SAN ANTONIO — After a jury reached its conclusion in the trial of Andre McDonald, reporters witnessed a moment never seen before.
As Andre McDonald was put back into his cell Friday, Bexar County Sheriff Javier Salazar told his deputy to remove Andre's handcuffs. The sheriff gave the cuffs to Paul Anderson, the father of Andreen McDonald.
Minutes after the verdict came in, Anderson addressed reporters by sharing words of gratitude.
"I just wanna say to the world, thanks for their support," said Anderson. "To the security forces, to the firemen, the people who volunteered their time -- took time away from their family to come and search for my baby in 2019. Some of those people are still standing with us today. I would like to tell them we really appreciate it. Thank you very much, God bless you."
Thousands of hours went into the search for Andreen McDonald.
Hundreds of people from across the city showed up day after day, in the freezing cold, ready to cover any inch of ground left unseen.
Five months after Andreen went missing, a hiker stumbled upon her charred remains on private property six miles from the McDonald home.
"Ultimately, it's no secret that the verdict is not what we had hoped for," said Salazar.
Under criticism during the trial was the sheriff's handling of the case. Evidence could not be shown to the jury because it was illegally obtained by law enforcement.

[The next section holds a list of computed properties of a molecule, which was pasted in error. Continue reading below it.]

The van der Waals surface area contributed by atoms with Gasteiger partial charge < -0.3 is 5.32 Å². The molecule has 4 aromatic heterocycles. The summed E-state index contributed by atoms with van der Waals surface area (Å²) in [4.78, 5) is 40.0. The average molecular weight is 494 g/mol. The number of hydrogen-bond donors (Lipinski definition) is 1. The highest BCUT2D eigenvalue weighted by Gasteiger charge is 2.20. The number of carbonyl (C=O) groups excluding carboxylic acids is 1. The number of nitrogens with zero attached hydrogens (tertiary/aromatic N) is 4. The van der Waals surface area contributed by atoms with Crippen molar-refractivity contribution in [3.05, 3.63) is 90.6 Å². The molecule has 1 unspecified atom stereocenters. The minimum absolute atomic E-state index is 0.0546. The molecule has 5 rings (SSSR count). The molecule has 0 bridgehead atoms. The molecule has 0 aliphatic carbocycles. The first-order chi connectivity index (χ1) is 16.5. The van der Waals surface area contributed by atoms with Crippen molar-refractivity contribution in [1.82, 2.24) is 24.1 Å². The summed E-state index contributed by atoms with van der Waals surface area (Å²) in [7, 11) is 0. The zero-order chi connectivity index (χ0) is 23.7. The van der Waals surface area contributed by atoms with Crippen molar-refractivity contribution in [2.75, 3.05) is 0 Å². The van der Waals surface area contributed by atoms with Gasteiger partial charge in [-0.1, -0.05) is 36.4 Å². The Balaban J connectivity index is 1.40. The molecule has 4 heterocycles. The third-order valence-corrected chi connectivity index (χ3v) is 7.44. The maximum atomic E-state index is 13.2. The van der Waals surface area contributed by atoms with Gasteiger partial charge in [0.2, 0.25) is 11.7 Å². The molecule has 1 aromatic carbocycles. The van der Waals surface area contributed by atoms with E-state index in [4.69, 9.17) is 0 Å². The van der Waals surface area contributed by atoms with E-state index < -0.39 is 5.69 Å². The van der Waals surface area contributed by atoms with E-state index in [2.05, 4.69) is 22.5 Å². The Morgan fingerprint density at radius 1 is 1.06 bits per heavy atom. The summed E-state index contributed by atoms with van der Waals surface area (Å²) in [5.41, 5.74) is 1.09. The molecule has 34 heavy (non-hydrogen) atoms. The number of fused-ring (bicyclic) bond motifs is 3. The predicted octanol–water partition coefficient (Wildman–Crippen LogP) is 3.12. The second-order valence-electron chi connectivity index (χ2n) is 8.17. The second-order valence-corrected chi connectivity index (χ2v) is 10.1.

"We know that's what defense attorneys do," Salazar said, responding to a reporter's question about the criticism of BCSO. "They attack every little shred of whatever they can hang onto, whatever they can glean onto to shed some sort of a doubt."
Salazar says he respects the jury's decision, although it's not the outcome he wanted.
"Absolutely I'm disappointed in that," he explained. "However, if the family is able to find peace and closure then I'm happy with that outcome for them."
As deputies escorted Andreen's family out of the news conference, her father showed reporters Andre's handcuffs. They were fastened to his belt strap.
"Maybe it's just a small reminder that he can take back with him home and know that at the sheriff's office that there's a whole bunch of people that poured their heart and soul into finding justice for his little girl," said Salazar.